by Cliff Webb
San Diego (USA,CA) - 34th America’s Cup - San Diego America’s Cup World Series - Port Cities Challenge Day 1
Team Korea was back in action for the start of the third regatta in the America’s Cup World Series in San Diego today, competing in the Port Cities Challenge, the warm up act for the main event which begins next week with both Fleet Racing and Match Racing contests.
However the weather was far from warm here in southern California, with driving rain and a light breeze playing havoc with the Race Committee’s plans to stage 3 races, as dark overcast gloom engulfed San Diego through the afternoon, creating a scene eerily similar to the opening day of the ACWS circuit which kicked off back in August in Cascais, Portugal.
With big wind shifts and holes around the course, the slightest pressure made a huge difference to performance through the opening race, the course crammed into the upper part of San Diego Bay near the eastern shore, one gate seemingly set just metres off Broadway Pier – ideal for those hardy spectators who braved the inclement weather. Artemis from Sweden went from last place to win this long race after riding the perfect gust on the final leg to the finish line, Emirates Team New Zealand tagging along behind to claim second place, while Team Korea slid home sixth.
After the slow painful tacks and gybes of Race 1, especially around the turn gate in the wind shadow of the giant USS Midway aircraft carrier, a veteran of the Vietnam war which is now a floating museum, the AC slogan of the ‘Best sailors on the fastest boats’ slowly picked up the pace in race 2 as hulls began to fly and some respectable speeds were notched up in the gradually increasing breeze, but with continued drenching rain.
12/11/2011- San Diego (USA,CA) - 34th America's Cup - San Diego America's Cup World Series - Port Cities Challenge Day 1
This time it was China Team who took the honours, delighted to score their first race win, while both Team Korea and ORACLE Racing Spithill started early and were penalised two boat lengths, denting their plans to be competitive in this race. ORACLE Racing Coutts, helmed this regatta by Aussie Darren Bundock, came through for second place and ETNZ took third to consolidate their earlier result and once again finish top of the pile with the combined points, though just 2 points separate the top four overall.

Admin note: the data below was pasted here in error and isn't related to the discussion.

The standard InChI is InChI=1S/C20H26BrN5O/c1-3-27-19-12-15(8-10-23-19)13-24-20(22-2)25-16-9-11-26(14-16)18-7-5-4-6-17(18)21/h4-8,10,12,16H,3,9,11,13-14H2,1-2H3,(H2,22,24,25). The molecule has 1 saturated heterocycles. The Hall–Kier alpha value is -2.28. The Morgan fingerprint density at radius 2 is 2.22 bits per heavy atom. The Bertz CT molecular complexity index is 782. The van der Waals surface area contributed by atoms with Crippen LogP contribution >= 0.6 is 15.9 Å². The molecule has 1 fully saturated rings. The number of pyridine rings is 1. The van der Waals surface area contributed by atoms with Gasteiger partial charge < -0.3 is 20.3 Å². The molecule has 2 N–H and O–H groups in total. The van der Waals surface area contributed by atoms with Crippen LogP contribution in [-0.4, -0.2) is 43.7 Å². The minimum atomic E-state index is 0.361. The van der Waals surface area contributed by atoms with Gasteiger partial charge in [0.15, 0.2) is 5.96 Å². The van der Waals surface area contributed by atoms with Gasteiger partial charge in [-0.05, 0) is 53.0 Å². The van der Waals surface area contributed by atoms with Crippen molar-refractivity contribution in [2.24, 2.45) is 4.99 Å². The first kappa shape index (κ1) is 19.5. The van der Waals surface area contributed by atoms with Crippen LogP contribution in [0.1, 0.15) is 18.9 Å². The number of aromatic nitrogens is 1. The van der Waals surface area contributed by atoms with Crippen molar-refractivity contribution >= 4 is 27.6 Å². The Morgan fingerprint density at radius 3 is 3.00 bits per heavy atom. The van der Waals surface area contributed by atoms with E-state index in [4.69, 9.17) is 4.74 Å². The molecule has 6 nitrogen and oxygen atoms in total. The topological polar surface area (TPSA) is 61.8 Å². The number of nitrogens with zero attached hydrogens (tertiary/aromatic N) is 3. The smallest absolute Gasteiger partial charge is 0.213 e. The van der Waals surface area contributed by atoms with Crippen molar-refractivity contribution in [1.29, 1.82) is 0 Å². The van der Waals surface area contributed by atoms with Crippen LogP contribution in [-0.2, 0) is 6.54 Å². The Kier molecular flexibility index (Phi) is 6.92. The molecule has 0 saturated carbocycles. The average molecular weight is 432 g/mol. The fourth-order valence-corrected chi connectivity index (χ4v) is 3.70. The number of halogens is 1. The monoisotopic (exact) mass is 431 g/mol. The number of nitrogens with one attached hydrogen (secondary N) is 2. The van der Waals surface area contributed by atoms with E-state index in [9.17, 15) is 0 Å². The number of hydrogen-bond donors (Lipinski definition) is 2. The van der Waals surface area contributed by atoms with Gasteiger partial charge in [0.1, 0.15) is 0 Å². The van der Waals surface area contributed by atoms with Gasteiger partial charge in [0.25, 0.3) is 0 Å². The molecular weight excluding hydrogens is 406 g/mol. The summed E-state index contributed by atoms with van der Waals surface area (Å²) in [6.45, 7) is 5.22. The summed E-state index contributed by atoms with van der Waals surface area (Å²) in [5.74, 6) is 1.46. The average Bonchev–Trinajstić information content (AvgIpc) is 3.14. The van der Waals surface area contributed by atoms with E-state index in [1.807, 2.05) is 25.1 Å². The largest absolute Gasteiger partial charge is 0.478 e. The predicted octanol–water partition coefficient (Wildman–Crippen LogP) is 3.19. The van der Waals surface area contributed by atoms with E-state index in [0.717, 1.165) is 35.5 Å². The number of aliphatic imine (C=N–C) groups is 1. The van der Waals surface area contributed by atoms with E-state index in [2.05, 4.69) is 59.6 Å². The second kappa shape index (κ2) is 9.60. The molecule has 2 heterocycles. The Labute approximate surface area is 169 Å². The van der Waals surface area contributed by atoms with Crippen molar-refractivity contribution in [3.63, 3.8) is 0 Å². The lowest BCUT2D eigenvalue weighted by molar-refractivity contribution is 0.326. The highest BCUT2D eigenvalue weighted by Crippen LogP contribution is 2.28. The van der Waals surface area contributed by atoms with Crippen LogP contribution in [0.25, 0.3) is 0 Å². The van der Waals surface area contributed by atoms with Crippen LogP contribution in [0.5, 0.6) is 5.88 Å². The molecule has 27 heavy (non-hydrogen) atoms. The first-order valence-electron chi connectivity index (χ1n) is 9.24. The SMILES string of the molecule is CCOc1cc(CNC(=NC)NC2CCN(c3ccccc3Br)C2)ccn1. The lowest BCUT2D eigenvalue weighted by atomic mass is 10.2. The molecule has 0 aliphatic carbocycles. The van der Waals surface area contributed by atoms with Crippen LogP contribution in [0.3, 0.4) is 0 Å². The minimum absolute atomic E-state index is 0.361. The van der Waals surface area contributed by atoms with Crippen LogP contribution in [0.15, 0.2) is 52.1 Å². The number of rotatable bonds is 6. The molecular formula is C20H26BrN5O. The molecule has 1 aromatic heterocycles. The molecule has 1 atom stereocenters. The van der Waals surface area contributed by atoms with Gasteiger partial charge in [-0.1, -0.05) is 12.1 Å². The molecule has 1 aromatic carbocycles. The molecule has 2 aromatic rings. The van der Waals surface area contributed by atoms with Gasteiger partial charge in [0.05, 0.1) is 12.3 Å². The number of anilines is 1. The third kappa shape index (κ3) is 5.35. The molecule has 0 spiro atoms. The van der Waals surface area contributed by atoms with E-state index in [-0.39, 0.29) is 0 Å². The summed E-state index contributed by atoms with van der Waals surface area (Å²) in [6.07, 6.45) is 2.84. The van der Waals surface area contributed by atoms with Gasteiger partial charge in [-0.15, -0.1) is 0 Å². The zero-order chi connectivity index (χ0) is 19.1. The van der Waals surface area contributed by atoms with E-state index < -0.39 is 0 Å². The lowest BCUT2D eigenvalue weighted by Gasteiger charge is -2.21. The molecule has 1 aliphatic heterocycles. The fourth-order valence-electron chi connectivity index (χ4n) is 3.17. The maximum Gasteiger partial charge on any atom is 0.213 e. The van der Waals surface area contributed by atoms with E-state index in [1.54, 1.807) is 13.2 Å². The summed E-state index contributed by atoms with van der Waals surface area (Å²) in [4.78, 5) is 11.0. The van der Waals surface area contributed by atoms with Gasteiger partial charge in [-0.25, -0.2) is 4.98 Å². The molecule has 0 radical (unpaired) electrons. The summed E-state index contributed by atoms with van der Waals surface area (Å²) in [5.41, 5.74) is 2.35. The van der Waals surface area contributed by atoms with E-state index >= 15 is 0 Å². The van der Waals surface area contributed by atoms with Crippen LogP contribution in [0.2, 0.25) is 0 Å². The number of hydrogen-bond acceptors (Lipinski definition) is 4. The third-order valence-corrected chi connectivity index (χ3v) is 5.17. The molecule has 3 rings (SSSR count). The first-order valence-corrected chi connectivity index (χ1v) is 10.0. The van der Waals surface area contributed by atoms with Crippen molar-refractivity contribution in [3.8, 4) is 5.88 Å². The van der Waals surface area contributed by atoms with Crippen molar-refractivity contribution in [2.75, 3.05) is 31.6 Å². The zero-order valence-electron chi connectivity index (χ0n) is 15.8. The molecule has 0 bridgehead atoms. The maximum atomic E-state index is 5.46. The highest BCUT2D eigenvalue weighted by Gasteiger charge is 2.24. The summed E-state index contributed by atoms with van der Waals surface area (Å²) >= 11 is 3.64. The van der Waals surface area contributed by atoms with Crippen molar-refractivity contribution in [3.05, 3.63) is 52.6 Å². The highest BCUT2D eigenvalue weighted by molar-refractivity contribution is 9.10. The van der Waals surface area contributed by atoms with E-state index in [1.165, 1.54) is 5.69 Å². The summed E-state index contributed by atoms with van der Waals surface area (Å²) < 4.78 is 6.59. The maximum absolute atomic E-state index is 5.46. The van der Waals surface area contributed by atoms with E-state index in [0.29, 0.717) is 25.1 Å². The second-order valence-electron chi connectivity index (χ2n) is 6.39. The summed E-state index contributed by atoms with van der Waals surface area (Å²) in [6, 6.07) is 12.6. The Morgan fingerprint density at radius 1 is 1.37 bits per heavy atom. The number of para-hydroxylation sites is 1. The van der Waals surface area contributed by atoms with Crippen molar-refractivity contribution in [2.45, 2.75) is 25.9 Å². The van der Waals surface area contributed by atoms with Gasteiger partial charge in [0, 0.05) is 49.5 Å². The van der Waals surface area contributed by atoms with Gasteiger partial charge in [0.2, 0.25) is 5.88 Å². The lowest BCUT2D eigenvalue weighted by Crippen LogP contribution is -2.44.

Team Korea skipper Chris Draper (UK) admitted afterwards, ‘’we didn’t give ourselves much of a chance in that race with the mistake at the start’’. Slowing down saw them then ‘seesaw’ back and forth at the back of the pack, sometimes gaining ground and then losing again in the still fickle conditions, but eventually crossing the line last of the nine boat fleet. He continued, ‘’we thought we were fine at the start and it must have been a super close call. It was hard racing today, and that second one was really tough in miserable conditions, especially when you’re trying to play ‘catch up’. It was a good learning experience, we’ve only had light winds here and been sailing the last couple of days, so it was a good practice day ahead of the really important races next week’.
They begin Wednesday with the seeding races for the ACWS – San Diego Match Racing Championship. Team Korea is presently second overall after the combined results of the first two regattas, having reached the finals in Plymouth, UK where they lost to ETNZ. Tomorrow however it’s the final three races in the Port Cities Challenge with a much improved weather forecast hopefully offering spectators in San Diego the chance to enjoy some spectacular racing in far sunnier and warmer conditions.
America’s Cup World Series - San Diego
Port Cities Challenge Fleet Racing Championship after 2 races
Emirates Team New Zealand 17 points
Artemis Racing 17
China Team 16
ORACLE Racing - Coutts 16
ORACLE Racing - Spithill 11
Energy Team 10
Green Comm Racing 8
Team Korea 8
About Team Korea
The America’s Cup is the oldest trophy in international sport at 160-years old. Team Korea is the newest team in the oldest international sporting competition, representing the Sail Korea Yacht Club, and joining the contest at a time when the country is one of the one of leading economies in the world. The team is fondly known as the ‘White Tiger Challenge’, the White Tiger a revered and ancient Guardian God of the west in Korean mythology. Sponsors of the team include Sail Racing high performance clothing.